7) Similar to 8, you are saying that the complexity of models makes you believe the whole theory is suspect. Since you are incorrect in your assertion of a temperature "plateau," you are incorrect about the model failing to recognize it, but what is more disturbing is that you are saying that because climate modeling is complex and because of chaos theory, you conclude modeling cannot work. This is a false logical conclusion, a false application of chaos theory, and frankly is more indicative of intellectual laziness than insight. If you can do the work to actually prove a failure, please do so. Otherwise, you are just assuming.
6) CO2. This is the laziest assertion in the post. I'm sorry you have a hard time understanding this, but yes, trace gases that happen to absorb radiation particularly well can indeed affect climate. The physics are really quite straightforward, and have been _universally_ accepted and confirmed by experiment for over three centuries.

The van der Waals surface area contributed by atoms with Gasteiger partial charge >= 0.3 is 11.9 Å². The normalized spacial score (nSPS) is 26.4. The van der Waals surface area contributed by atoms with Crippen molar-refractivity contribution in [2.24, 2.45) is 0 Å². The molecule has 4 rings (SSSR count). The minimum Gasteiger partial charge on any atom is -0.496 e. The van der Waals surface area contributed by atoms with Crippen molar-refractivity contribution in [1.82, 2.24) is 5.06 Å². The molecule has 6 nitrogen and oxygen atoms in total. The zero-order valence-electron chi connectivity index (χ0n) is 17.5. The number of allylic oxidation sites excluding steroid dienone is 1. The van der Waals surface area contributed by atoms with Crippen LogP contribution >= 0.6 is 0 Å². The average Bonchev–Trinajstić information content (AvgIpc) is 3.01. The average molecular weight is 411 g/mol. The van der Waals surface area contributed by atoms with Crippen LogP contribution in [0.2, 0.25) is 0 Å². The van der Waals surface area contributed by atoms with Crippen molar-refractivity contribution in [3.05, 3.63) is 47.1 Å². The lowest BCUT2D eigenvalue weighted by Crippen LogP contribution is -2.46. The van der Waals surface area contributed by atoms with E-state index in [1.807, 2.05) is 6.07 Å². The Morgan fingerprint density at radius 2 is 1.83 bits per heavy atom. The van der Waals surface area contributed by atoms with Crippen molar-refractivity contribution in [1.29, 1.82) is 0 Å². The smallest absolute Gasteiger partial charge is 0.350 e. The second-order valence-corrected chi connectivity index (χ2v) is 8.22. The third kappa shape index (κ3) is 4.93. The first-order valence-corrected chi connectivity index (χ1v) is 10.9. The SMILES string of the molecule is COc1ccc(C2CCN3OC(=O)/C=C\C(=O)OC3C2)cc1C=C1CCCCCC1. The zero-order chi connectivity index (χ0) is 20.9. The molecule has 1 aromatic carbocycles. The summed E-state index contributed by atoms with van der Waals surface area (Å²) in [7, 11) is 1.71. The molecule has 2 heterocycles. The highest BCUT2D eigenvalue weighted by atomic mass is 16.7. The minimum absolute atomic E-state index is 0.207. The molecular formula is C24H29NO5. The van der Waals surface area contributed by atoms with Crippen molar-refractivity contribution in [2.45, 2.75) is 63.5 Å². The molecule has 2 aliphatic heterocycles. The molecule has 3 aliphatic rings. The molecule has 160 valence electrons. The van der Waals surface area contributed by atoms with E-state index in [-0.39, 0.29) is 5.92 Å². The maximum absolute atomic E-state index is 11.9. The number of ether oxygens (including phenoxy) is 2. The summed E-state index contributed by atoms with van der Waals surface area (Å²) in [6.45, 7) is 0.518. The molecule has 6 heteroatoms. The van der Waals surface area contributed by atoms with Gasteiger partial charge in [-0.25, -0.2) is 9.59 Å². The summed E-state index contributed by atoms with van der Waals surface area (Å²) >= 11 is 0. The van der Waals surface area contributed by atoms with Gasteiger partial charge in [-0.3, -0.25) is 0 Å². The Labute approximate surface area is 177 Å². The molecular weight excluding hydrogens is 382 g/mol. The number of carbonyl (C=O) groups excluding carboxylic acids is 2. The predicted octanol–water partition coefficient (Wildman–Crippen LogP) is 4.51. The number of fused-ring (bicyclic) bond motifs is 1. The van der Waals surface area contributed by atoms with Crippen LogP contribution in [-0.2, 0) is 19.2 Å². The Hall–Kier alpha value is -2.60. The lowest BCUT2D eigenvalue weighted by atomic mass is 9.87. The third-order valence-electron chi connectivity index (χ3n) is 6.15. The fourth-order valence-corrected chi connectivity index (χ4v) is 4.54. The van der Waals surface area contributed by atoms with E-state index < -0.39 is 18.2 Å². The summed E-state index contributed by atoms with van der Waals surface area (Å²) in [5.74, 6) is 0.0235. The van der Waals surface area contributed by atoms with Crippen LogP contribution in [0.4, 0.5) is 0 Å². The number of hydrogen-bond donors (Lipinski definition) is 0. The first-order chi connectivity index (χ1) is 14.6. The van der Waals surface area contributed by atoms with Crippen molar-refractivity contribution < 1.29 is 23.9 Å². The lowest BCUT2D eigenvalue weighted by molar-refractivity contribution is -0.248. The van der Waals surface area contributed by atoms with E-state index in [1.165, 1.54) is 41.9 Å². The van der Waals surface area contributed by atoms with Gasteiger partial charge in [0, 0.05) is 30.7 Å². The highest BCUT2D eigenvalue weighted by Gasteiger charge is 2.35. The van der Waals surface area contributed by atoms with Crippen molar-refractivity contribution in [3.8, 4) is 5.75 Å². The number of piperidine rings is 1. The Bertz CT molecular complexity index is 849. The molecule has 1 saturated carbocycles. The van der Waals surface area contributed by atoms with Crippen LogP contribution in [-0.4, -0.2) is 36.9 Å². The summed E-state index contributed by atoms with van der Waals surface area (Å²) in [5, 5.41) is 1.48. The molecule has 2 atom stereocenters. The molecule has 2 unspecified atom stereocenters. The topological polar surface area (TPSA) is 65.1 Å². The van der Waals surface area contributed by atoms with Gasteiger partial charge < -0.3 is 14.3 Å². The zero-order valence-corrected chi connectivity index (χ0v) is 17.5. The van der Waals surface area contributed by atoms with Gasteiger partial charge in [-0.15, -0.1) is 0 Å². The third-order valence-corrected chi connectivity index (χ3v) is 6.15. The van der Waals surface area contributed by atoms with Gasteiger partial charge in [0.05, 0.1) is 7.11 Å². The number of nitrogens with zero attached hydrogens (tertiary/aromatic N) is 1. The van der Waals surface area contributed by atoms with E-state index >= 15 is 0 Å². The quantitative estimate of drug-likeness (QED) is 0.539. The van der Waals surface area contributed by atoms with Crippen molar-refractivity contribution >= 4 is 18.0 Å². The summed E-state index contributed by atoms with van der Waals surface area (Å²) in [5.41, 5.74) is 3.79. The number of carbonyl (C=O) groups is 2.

5) Global Temperatures - first, your assertion of a "plateau" is flatly incorrect - please consult the National Climatic Data Center's "State of the Climate" (http://www.ncdc.noaa.gov/sotc/index.php?report=global&year=2008&month=ann) to see that the warmest year on record was 2005, and that 8 of the warmest ten years on record occurred after 2001, the other two being 1998 and 1997. Further, the authors that you cite as "admitting" a plateau say, in bold, on the very website you link to, that they are NOT claiming that a slowdown in temperature increase undermines the overall trend of global warming. To so baldly suggest differently in your post frankly calls into question your honesty.